Dhaka: Past, Present, Future - Sharif Uddin AhmedDhaka: The Asiatic Society of Bangladesh, 1991, Hardback in Dust Wrapper.
Condition: Very Good — in Good Dust Wrapper. Heavily faded at the spine of the dust wrapper which is fixed to the pastedowns. Text complete, clean and tight but with a small book shop stamp to the title page.
Includes: Black & white photographs; Maps; Tables; Number 60 in the series.
From the cover: “Dhaka Past Present Future is a collection of articles presented at an International Symposium on the City of Dhaka, held in November 1989 under the auspices of the Asiatic Society of Bangladesh. The dominant thought behind the Symposium was to trace the progress of urbanisation in Bangladesh by making a case study of Dhaka. A systematic study of the metropolis from its remote past to the present time was envisaged. The forty-two articles included here dwells on a broad spectrum of Dhaka’s history and development and would go a long way to fulfil that objective.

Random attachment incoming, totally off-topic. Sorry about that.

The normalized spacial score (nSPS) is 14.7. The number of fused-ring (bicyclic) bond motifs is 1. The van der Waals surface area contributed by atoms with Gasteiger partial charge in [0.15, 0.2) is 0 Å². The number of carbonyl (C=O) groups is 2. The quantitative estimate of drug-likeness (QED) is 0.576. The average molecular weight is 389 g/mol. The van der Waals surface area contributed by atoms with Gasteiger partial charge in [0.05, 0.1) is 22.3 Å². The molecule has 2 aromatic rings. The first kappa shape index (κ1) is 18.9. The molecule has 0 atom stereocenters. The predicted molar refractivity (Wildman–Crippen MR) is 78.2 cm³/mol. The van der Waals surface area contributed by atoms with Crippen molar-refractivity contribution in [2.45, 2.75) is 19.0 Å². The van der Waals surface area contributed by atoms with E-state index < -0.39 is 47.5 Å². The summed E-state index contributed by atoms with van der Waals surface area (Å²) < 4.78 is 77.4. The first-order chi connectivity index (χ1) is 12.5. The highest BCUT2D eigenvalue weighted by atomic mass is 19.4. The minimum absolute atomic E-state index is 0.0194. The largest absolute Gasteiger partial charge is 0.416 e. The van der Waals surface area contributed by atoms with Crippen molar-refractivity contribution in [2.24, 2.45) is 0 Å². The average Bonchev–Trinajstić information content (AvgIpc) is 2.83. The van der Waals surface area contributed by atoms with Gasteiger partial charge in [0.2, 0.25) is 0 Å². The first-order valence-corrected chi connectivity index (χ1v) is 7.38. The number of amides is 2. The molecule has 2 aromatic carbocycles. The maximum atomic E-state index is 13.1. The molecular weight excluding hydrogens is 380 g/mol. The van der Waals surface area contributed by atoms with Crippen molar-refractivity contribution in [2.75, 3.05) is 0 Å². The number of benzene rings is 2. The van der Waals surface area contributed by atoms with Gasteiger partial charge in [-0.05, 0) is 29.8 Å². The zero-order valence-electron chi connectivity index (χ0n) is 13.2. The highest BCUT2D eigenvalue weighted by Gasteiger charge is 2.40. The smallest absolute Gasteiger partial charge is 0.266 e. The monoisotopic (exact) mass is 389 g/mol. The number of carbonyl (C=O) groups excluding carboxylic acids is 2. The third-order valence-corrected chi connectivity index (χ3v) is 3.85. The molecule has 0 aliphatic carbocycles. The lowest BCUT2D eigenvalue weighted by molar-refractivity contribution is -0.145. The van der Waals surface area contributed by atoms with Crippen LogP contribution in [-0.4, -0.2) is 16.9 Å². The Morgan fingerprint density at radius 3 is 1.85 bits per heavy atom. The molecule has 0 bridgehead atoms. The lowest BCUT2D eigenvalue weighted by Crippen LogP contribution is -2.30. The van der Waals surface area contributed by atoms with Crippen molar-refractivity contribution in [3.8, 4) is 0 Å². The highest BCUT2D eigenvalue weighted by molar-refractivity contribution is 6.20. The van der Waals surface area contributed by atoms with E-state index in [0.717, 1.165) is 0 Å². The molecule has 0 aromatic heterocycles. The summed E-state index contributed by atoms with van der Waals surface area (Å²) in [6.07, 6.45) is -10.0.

Among the articles included here many dwell on the rich historical, cultural and architectural heritage of Dhaka. Others throw light on the contribu-tions which the city had made in the fields of trade, commerce and manufactures; and in educational, literary and political developments throughout its hinterland and beyond.
The concern of the present generation as reflected in some of the articles is to guide the future development and growth of Dhaka in a manner that meets the needs of a populous and modern city. The articles on economic and industrial life of the present day Dhaka, and the rapid growth of slums and squatter-settlements and the related issues, have highlighted the contemporary problems of the city.
Though some authors have expressed pessimistic views about the future of the city, others are more hopeful. There is also an article which conjectures on how the city would look in the year 2025.
This anthology on Dhaka, by lighting up some of the successes and failures of the past and near contemporary periods would we hope, contribute constructively to the debate on its possible future.”